The Downsides Of Credit Card Debt
Credit cards are a major source of personal debt in the UK. There’s been a huge shift in recent years away from paper currency to plastic, and this familiarity with electronic purchases means we’re getting increasingly blasé about applying for credit cards.
There’s a few excellent reasons for owning a credit card, not least of which is the added purchasing security they bring, yet it’s vitally important to consider the hidden dangers of credit cards and the associated debt they incur.
The Tempting Introductory Rates
Credit card companies are really proficient at tempting you in with very low interest rates and balance transfers. If you’re already in debt, these rates and services can be very effective ways of managing repayments. Shopping around for a good deal on a credit card can make great financial sense. On the other hand, if you’re otherwise debt free, don’t be sucked into these tempting offers. A zero percent interest rate sounds really appealing in the beginning, but you won’t be so happy when that rate ends and you’re stuck paying the full price of 12-15%.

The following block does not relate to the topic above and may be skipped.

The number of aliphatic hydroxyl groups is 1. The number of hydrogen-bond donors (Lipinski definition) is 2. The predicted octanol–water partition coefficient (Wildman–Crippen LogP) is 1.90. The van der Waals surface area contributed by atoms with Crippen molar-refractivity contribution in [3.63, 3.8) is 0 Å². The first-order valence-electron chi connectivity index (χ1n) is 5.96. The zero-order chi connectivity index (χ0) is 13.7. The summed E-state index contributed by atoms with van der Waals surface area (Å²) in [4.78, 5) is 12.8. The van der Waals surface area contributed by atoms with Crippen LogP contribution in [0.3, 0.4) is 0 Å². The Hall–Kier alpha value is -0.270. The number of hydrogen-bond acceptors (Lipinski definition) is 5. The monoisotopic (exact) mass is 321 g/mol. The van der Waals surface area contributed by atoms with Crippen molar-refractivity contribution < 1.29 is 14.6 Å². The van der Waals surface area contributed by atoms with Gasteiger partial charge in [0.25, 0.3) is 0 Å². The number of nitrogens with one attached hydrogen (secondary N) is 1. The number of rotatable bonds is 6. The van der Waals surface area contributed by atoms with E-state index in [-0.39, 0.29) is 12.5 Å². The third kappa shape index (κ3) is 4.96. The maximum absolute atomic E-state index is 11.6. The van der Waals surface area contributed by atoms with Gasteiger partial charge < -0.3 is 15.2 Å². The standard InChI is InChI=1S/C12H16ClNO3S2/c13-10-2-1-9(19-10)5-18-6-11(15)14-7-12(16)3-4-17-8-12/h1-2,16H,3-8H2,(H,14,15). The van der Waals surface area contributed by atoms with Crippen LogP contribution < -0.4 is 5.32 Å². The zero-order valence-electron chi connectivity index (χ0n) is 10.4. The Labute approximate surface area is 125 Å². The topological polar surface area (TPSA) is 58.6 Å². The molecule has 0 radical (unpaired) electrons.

Negative Credit Scores
As mentioned, when many people build up debt on a credit card, they’re often tempted to transfer the balance to another card in an attempt to keep the interest rates and repayments as low as possible, for as long as possible. If you apply for a second or third card and end up being refused, your credit rating will suffer. Make sure you pay off your card with a direct debit too. Even a tiny missed payment can affect your credit score. Once that happens, there’s little you can do to to change it, regardless of what the various credit cleaner scams would have you believe.
Many (if not all) credit cards will charge for cash withdrawals at ATMs. You’ll also get charged for exceeding your credit limit or not paying your bill on time. The most insidious cost is the “minimum payment” amount of the card’s direct debit repayment scheme. Many people don’t realise that they aren’t really paying anything back at all other than interest.
Basic Over Spending
It sounds pretty obvious, but a credit card is a loan. Many people don’t really think of it that way though, and see it more like an emergency fund or a second overdraft. The problem with this attitude is that it leads to a very slow, unnoticed, build up of debt. Every time you run out of money and decide to use the credit card to pay for your weekly shop, you’re building up a large amount of debt without anything tangible to show for it.
Make A Budget And Stick To It
Credit cards can be an effective tool for managing and paying off debt, provided they’re kept under firm control. Try to come up with an actionable plan to reduce your outgoings and pay off more than the minimum repayment each month. If you’re lucky enough to be free of debt, consider ditching the idea of a credit card altogether.
Harry Price is a freelance writer and competitive poker player. He has 3 dogs and admits does not go anywhere without him.